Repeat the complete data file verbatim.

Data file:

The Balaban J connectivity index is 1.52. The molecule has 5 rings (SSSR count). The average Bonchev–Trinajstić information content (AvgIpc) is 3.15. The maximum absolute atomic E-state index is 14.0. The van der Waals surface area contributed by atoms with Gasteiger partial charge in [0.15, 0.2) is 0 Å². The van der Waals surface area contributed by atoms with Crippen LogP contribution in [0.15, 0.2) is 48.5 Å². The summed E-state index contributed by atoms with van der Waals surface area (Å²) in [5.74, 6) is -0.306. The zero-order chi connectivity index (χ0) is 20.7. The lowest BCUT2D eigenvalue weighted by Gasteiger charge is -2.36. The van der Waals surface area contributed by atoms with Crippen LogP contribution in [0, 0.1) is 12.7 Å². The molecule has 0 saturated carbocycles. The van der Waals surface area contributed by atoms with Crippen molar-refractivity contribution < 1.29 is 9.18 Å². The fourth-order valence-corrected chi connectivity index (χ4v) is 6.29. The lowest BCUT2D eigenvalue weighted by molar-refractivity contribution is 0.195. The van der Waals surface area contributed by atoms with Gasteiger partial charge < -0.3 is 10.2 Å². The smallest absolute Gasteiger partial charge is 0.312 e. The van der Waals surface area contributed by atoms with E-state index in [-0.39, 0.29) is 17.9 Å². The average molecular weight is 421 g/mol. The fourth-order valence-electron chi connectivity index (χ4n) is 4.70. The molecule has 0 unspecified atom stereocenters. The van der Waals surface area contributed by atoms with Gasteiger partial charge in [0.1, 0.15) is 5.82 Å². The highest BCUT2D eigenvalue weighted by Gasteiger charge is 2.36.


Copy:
The Balaban J connectivity index is 1.52. The molecule has 5 rings (SSSR count). The average Bonchev–Trinajstić information content (AvgIpc) is 3.15. The maximum absolute atomic E-state index is 14.0. The van der Waals surface area contributed by atoms with Gasteiger partial charge in [0.15, 0.2) is 0 Å². The van der Waals surface area contributed by atoms with Crippen LogP contribution in [0.15, 0.2) is 48.5 Å². The summed E-state index contributed by atoms with van der Waals surface area (Å²) in [5.74, 6) is -0.306. The zero-order chi connectivity index (χ0) is 20.7. The lowest BCUT2D eigenvalue weighted by Gasteiger charge is -2.36. The van der Waals surface area contributed by atoms with Crippen LogP contribution in [0, 0.1) is 12.7 Å². The molecule has 0 saturated carbocycles. The van der Waals surface area contributed by atoms with Crippen molar-refractivity contribution < 1.29 is 9.18 Å². The fourth-order valence-corrected chi connectivity index (χ4v) is 6.29. The lowest BCUT2D eigenvalue weighted by molar-refractivity contribution is 0.195. The van der Waals surface area contributed by atoms with Gasteiger partial charge < -0.3 is 10.2 Å². The smallest absolute Gasteiger partial charge is 0.312 e. The van der Waals surface area contributed by atoms with E-state index in [-0.39, 0.29) is 17.9 Å². The average molecular weight is 421 g/mol. The fourth-order valence-electron chi connectivity index (χ4n) is 4.70. The molecule has 0 unspecified atom stereocenters. The van der Waals surface area contributed by atoms with Gasteiger partial charge in [0.1, 0.15) is 5.82 Å². The highest BCUT2D eigenvalue weighted by Gasteiger charge is 2.36.